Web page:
According to the 2018 Marsh & McLennan Agency’s Cyber Survey Report, only 18% of respondents had developed a cyber incident response plan. While 36% said they had implemented a plan to train employees to recognize phishing emails. And 23% had conducted penetration testing of their online defenses.

Beyond the costs and lost productivity, manufacturing companies can be liable for losing or exposing proprietary client/customer intellectual property data; allowing a virus to be transmitted to another company; and allowing access to personal information of employees as well as clients.

How Can Your Company Do Everything It Can to Protect Data?

Here are several essential questions recommended by WomenCorporateDirectors and Marsh & McLennan Agency that every company C-level manager—as well as the Board—should answer:

Here are several essential questions recommended by WomenCorporateDirectors and Marsh & McLennan Agency that every company C-level manager—as well as the Board—should answer:

  1. What cyber risk management framework does the organization use?
  2. Where are our most significant residual vulnerabilities?
  3. Where do we rank in cyber preparedness compared to relevant peers and how do we benchmark our performance?
  4. Which leaders across the organization have accountabilities for cyber risks and other data breach issues? How do we ensure we have enough resources dedicated to each?
  5. What company policy and protections are in place regarding ransomware threats and related payments? Do these plans consider local laws?
  6. Have we quantified and assessed the potential financial impact of an interruption caused by a cyber event?
  7. Do we have a dedicated cyber insurance policy, or are we relying on add-on products or blended coverages?
  8. What are the limits of liability of cyber insurance that we have available and how can we determine if they are sufficient?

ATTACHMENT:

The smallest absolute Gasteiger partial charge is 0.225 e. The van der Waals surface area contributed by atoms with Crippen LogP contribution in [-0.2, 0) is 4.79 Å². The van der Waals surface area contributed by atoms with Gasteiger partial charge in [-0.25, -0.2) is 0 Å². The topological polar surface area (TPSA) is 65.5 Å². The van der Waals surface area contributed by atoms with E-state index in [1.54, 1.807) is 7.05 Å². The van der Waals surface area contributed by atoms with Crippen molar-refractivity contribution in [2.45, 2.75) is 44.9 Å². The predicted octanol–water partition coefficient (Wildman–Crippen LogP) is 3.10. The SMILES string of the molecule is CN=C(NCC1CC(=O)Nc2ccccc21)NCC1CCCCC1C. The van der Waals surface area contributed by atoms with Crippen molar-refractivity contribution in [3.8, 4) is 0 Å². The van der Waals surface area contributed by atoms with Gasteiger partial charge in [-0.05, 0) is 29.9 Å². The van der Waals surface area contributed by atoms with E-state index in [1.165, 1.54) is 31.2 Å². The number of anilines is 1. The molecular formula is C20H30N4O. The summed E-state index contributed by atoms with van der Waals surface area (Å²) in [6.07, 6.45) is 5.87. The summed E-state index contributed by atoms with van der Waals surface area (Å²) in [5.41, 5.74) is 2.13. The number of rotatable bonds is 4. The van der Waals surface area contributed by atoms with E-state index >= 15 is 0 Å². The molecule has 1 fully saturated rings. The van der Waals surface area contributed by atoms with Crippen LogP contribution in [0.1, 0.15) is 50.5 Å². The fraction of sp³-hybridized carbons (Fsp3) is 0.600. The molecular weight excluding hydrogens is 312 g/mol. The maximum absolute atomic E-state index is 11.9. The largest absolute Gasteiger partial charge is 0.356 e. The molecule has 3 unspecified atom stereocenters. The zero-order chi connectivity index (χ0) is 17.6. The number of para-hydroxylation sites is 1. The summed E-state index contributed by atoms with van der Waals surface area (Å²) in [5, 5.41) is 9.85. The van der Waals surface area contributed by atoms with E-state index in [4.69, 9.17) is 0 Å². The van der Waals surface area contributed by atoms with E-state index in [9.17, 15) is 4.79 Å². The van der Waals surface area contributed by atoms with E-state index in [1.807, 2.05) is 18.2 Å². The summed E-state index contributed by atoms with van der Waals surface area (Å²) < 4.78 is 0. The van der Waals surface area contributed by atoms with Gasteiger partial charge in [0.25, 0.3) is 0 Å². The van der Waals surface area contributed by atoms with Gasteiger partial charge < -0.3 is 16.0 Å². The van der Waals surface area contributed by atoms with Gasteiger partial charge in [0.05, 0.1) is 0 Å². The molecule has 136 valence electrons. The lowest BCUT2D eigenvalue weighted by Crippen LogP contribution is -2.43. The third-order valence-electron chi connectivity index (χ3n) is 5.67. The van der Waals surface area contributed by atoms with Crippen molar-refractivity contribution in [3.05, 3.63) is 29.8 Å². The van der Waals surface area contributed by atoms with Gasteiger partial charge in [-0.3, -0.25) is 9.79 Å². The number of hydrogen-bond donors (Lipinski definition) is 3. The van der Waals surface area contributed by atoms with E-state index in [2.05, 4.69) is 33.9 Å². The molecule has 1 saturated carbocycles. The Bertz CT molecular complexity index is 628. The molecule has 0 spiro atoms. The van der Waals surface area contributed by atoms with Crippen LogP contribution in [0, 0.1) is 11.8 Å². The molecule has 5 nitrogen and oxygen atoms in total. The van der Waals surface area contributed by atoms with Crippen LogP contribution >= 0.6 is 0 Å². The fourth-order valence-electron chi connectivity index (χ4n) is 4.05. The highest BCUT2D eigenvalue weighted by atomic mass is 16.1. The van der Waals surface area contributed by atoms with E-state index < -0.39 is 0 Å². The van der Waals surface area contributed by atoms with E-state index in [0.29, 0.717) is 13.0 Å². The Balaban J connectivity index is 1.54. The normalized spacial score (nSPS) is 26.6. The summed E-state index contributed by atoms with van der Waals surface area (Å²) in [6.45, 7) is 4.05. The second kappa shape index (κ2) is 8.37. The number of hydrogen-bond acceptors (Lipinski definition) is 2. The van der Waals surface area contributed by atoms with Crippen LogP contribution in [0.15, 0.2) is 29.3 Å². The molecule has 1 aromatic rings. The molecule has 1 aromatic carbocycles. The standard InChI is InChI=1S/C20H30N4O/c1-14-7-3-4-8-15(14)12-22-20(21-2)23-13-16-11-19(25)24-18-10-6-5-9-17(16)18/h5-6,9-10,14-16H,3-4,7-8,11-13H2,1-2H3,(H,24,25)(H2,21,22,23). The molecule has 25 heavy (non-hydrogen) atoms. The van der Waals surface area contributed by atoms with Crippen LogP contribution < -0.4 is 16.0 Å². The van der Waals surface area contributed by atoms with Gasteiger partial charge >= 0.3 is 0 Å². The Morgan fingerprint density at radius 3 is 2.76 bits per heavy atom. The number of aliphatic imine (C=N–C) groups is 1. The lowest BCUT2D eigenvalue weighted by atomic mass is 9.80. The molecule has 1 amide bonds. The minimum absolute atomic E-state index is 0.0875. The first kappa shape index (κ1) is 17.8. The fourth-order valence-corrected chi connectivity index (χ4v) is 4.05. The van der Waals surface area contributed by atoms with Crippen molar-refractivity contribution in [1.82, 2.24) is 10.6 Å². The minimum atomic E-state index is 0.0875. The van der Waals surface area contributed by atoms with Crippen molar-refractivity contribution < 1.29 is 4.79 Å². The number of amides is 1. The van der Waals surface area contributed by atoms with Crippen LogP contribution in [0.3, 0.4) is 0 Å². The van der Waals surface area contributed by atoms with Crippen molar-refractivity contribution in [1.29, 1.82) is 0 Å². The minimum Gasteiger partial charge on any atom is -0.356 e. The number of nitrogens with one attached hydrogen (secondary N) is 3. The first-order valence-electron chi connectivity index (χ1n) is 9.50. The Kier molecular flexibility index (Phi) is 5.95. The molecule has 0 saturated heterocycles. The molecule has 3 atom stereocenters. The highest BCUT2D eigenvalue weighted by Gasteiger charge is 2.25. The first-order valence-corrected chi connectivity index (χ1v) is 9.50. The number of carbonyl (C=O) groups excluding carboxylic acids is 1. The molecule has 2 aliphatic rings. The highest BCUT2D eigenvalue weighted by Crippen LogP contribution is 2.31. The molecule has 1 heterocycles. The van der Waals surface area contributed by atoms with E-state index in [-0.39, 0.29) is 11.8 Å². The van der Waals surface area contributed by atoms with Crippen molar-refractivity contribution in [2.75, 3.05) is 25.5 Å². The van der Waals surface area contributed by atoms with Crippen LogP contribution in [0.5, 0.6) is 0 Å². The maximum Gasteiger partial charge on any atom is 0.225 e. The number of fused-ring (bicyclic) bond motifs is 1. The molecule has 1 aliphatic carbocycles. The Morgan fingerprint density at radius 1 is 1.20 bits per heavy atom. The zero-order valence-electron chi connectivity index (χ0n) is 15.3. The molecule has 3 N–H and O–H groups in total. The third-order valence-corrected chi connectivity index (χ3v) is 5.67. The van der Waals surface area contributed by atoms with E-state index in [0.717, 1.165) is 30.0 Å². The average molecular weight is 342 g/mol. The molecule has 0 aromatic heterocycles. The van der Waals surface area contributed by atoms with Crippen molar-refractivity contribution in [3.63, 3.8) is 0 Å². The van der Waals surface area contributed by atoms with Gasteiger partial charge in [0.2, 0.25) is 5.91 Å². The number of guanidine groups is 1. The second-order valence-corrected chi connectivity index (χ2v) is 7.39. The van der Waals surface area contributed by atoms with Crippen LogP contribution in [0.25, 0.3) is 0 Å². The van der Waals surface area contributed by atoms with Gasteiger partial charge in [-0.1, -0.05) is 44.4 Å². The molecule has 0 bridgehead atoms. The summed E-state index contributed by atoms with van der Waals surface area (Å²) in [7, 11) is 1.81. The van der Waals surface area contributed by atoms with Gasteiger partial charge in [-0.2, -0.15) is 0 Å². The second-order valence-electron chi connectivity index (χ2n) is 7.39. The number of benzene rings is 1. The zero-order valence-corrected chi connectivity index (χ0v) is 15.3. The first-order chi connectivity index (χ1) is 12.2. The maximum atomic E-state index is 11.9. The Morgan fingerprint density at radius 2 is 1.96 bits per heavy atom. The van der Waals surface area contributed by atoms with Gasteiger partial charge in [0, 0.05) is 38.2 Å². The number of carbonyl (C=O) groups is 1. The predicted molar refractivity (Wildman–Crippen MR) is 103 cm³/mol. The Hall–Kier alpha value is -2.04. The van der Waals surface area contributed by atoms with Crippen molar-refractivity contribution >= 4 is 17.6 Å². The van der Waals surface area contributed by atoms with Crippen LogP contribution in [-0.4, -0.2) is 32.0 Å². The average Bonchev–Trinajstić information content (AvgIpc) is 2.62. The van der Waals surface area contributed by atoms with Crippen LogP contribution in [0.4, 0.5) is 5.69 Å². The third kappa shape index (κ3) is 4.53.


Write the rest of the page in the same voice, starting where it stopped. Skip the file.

9. How often will the board be updated on the status of cyber risk management and cyber insurance coverage, and what will be the format of that report?
  10. How have we compared our cyber insurance program to our fundamental risk profile, as well as to similarly situated peers in our industry, or those with similar risk/threat profiles?

How Can Manufacturing Companies Develop More Data Protection Against Cyber-Attacks?

  • Have employees set strong passwords.
  • Make sure employees know not to share or post passwords.
  • Keep data backed up – several backups in multiple locations.
  • Train your employees – constantly.
  • Only allow employees access to data when they absolutely need it.
  • Keep software up to date. If you have a patch, install it as soon as possible.
  • Monitor your network.
  • Put a “Denial of Service” mitigation into place.
  • Have published procedures and policies, especially for handling sensitive data.
  • Encrypt your data whenever possible.
  • Employ two-factor authentication (password and additional private information).
  • Verify any request for information.
  • Make sure employees keep devices with them at all times– don’t lock them in a car and be wary of doing business on free Wi-Fi.
  • Maintain security on all mobile devices.
  • When you’re doing e-commerce, only use an encrypted website.
  • Create and maintain and “incident response” plan.
  • Have an outside firm conduct regular risk analysis/risk assessment tests.
  • Have in-place policies for telecommuting.
  • Follow the rules for disposal and data retention of all sensitive information.
  • Perform due diligence before entering into any agreements or partnerships, even with new clients or customers.
  • Keep clear inventories of digital assets and locations.
  • Cover yourself: make sure you have more-than-adequate cyber security insurance.

TALK WITH MARSH & MCLENNAN AGENCY

To learn more about how Marsh & McLennan Agency can help protect your organization from data breaches, including cyber-crime, contact your account representative.